There is a list in the forums section of the website


This list?

The simplest method for the "Families" series is to read all the major stories in the order they are published. Then read the short stories as you feel like it. You will know the timeline and be able to fit them in in your own mind. Nothing that happens in the short stories affects the overall timeline, they are vignettes, that's all.

The major books are:

1. Starfire

2. Boabdil

3. Setosha - The beating heart

4. Operation Georgia

5. Slackwater and the Sickness from Without

6. Endgame

Replies:   Wheezer
Wheezer

@Wheezer

I cut & pasted the above list from BTFH, then was going nuts because I could not find the first story. That's because the correct title is Firestar, not Starfire... :D

Bretthauer's books are also still available on Amazon.

Replies:   sharkjcw
sharkjcw

@Wheezer

the money goes to his family, if you are a kindle unlimited member they are also available that way

Replies:   Wheezer  graybyrd
Wheezer

@sharkjcw

the money goes to his family, if you are a kindle unlimited member they are also available that way

I bought Firestar, even though I found it on BTFH once I knew the correct title name.

graybyrd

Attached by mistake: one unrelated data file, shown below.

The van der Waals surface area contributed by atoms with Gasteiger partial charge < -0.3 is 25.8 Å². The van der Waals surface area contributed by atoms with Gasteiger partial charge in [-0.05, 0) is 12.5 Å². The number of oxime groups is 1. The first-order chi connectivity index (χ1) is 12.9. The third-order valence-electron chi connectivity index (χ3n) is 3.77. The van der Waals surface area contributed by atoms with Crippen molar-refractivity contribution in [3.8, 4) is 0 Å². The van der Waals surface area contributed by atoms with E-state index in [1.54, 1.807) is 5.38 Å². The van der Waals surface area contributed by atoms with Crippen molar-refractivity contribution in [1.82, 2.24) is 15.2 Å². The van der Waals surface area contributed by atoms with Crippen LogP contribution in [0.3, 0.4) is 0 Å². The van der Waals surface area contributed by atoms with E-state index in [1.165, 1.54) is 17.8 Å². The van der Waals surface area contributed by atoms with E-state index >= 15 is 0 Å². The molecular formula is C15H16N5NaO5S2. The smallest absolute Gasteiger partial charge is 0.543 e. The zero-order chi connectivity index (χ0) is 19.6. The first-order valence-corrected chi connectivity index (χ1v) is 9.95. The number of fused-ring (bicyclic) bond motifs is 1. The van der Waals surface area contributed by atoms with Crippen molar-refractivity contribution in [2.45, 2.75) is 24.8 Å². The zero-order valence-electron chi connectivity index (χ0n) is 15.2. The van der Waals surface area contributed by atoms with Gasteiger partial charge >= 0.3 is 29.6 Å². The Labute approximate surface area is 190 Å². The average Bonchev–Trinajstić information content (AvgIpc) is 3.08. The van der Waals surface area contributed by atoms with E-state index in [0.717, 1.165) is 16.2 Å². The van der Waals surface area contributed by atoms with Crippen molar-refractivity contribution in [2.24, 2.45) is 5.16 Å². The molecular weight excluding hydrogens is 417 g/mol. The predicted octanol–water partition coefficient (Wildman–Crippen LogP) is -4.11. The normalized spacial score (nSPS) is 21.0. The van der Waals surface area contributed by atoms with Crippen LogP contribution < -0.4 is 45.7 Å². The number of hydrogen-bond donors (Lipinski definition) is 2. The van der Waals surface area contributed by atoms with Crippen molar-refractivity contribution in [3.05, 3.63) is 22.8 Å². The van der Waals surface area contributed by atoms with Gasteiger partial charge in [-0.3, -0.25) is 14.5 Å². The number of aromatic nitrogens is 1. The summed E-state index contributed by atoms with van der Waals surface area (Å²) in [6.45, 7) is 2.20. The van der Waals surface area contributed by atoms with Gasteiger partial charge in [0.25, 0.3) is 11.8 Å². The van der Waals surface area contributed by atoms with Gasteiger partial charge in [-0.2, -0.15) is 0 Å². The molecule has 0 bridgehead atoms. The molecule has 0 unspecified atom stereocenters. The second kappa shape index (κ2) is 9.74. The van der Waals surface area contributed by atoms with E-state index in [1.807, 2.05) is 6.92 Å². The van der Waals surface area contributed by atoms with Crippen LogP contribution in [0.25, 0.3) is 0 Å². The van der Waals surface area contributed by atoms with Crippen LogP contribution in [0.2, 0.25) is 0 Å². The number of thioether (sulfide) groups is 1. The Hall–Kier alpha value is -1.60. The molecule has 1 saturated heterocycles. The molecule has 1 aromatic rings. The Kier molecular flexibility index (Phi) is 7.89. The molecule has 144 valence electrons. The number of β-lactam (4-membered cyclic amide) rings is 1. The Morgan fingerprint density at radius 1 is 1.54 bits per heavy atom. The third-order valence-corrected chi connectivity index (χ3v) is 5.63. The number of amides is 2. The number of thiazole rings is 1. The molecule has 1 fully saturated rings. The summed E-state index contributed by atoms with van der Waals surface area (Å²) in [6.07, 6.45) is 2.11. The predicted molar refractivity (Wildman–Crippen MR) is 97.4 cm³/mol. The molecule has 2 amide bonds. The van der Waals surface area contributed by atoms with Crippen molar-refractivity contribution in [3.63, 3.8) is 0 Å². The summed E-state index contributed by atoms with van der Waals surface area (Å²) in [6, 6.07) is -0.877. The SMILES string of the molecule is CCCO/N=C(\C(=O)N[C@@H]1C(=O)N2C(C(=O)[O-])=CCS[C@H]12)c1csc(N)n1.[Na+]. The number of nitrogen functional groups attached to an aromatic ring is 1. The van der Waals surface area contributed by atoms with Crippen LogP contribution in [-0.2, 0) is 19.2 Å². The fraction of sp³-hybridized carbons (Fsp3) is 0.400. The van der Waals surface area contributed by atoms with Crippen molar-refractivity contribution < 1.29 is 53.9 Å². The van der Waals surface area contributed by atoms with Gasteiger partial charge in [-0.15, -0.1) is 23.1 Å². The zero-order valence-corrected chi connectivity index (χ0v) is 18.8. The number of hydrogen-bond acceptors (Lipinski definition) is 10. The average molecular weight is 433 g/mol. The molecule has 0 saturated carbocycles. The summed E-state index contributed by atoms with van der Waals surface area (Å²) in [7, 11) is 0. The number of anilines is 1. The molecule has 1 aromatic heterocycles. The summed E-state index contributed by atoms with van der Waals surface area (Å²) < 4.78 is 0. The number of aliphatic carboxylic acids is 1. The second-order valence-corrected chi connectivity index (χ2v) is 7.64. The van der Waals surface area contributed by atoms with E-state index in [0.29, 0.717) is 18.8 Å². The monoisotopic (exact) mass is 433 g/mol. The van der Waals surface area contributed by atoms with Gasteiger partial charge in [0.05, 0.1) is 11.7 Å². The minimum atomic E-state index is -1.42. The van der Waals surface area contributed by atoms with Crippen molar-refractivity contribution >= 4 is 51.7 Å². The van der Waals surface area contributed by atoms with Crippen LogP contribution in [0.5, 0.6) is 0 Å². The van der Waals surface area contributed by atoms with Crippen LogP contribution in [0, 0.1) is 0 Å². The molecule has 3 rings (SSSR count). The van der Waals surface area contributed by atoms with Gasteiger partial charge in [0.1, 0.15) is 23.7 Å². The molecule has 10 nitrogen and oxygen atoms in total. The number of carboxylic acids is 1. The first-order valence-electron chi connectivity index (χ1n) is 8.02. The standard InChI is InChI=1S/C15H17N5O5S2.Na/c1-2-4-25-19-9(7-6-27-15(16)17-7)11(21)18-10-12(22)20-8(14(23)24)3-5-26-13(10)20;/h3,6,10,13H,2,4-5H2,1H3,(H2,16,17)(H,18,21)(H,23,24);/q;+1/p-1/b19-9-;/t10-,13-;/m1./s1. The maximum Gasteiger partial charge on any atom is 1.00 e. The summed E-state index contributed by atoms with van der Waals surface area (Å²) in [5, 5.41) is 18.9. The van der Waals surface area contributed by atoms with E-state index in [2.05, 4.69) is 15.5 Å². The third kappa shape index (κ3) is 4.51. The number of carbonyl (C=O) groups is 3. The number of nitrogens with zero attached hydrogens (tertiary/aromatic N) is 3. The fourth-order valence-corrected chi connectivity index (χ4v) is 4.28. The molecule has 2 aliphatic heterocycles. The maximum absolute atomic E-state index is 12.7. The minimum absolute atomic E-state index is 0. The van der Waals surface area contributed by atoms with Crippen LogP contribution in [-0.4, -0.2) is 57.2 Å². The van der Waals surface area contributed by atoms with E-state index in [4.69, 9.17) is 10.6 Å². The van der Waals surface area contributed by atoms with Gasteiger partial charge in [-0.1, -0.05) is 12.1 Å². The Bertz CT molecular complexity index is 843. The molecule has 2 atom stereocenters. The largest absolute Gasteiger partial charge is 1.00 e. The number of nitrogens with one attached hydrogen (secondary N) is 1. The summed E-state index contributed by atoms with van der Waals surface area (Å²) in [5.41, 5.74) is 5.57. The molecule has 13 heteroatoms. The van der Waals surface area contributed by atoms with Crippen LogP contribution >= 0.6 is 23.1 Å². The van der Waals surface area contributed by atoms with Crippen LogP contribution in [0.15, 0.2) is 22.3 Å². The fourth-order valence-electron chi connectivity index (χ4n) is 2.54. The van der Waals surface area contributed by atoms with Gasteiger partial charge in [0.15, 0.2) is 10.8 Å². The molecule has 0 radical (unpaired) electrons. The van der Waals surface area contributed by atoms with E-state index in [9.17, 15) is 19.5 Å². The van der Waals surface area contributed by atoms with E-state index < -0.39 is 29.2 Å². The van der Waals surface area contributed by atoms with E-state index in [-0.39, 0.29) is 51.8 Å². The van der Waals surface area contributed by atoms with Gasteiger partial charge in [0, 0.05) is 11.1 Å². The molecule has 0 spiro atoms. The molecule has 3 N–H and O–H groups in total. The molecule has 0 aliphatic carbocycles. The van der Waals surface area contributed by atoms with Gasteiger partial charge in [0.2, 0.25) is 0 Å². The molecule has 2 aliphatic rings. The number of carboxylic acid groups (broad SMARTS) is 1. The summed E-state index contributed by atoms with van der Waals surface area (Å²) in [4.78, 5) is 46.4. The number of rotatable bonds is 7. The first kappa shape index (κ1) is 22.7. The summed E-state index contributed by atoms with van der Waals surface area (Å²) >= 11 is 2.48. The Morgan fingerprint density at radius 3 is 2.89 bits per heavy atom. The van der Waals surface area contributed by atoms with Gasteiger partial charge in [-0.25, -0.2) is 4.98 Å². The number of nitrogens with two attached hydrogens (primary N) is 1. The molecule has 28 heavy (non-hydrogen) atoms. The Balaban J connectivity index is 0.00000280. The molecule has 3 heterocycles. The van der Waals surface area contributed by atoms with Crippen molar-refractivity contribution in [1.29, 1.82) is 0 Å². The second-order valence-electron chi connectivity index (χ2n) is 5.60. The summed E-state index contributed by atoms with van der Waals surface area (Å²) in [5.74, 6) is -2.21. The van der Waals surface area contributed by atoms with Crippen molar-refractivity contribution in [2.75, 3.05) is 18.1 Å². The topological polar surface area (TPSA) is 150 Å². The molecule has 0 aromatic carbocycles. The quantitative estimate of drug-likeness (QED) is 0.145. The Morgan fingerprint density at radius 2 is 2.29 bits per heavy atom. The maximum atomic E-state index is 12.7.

@sharkjcw

if you are a kindle unlimited member they are also available that way


That applies to only a few; several are not.

rustyken

@graybyrd

All of the family series is now available on Amazon Kindle. Bruce B started it before he passed away, and his friends are moving many of his stories to ebooks. They are very good.

Replies:   graybyrd
graybyrd
Updated:

@rustyken

Yes, agreed: they are all very good, and the entire series does appear to be there. However, it was said that they were available through kindle unlimited; that's only partially true. Some are, but more are not. Kindle Unlimited offers 'free' downloads for $10/mo subscribers (appreciably more than $10 when taxes & fees are included.) This offer does not usually include non-Amazon published books nor does it include all of the Amazon-published titles. I was tempted to think of the "Families War" series as an Amazon bait and switch setup, where the first book of the series, and a couple of the later ones are available under the 'unlimited' plan, but the others in the series are not.

Replies:   sharkjcw
sharkjcw

@graybyrd

what is and is not available on kindle unlimited is up to the posting author.